The Grape Harvest

Strolling on a lazy afternoon
I passed the local grape-crushing site
My senses felt the smell as an invite
I couldn’t resist the call and went inside
To pass the time with old familiar sights,
But I saw none;
The vats, the press, grape skins littering the paths,
Bare-footed boys and shirtless men,
They were all gone.
Their shapes soon resurfaced in my mind
As ghosts that ancient paths had failed to find;
I walked around devoid of any intent,
Still in a daze, on an unwonted floor made of cement.
I heard the new machines crushing the grapes
And watched the juice that flowed through plastic pipes.
I fled that place that memories had revived
But like the grapes has left them crushed and dry,
I wandered for a while, then sat on an old bench,
My mind flashed pictures of a life gone by
As I looked down the sloping, terraced land
That led to the river bed around the bend.
I saw women with long dresses and head scarves
Cutting the grape bunches from the vines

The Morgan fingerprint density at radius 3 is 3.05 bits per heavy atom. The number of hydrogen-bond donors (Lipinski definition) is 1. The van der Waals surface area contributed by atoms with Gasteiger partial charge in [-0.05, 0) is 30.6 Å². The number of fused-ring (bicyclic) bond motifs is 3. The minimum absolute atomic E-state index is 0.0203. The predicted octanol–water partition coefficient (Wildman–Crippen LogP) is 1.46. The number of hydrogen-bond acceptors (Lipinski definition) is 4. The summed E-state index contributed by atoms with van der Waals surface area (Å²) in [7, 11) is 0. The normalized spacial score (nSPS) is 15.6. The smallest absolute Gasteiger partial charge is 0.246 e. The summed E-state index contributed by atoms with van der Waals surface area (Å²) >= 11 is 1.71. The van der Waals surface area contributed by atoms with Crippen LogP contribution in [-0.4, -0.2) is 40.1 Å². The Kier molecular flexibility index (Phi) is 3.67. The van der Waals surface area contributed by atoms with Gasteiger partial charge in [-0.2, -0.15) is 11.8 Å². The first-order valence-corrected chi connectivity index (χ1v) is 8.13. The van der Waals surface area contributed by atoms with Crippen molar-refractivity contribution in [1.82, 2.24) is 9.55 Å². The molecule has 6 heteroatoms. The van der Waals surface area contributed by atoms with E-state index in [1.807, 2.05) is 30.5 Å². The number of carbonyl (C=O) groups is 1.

And filling baskets made of willow twigs;
Donkeys slowly trudged through narrow trails
Laden with grapes that would become new wine
A boy was leading them holding the reins
I saw my face when I was barely nine;
Tired men unloaded baskets into vats
Made of cement stained by age and wear
And barefoot men and children hand in hand
Performed a ritual dance on mounds of grapes,
Naked, sweating torsos turned the press
Pushing on a wooden pole, showing prowess,
Some men filled goatskins with the sweet juice
Others loaded the goatskins on their back,
Women walked as dancing ballerinas
Carrying loaded pots on their bare heads.
The nostrils brought to mind the pungent smell
That they remembered and had preserved so well
Of the grape skins discarded by the side
Forming a hill on which the kids would slide.
My ears were quick to join the recollection
As they remembered tunes of ancient lore
That female pickers sang as an encore.
Awakened by a car that just drove by
I turned around, for home I made my way
This time I chose a trail where few would pass
That in ancient times was trod by mule and ass,
I saw an abandoned shack still standing tall 
Fields of bamboo by thorny scrub embraced 
Where green had reigned supreme; an old fig tree
Extended its long arms as welcome call
And offered its ripe fruit as an invite
I took a fig and ate all in one bite.

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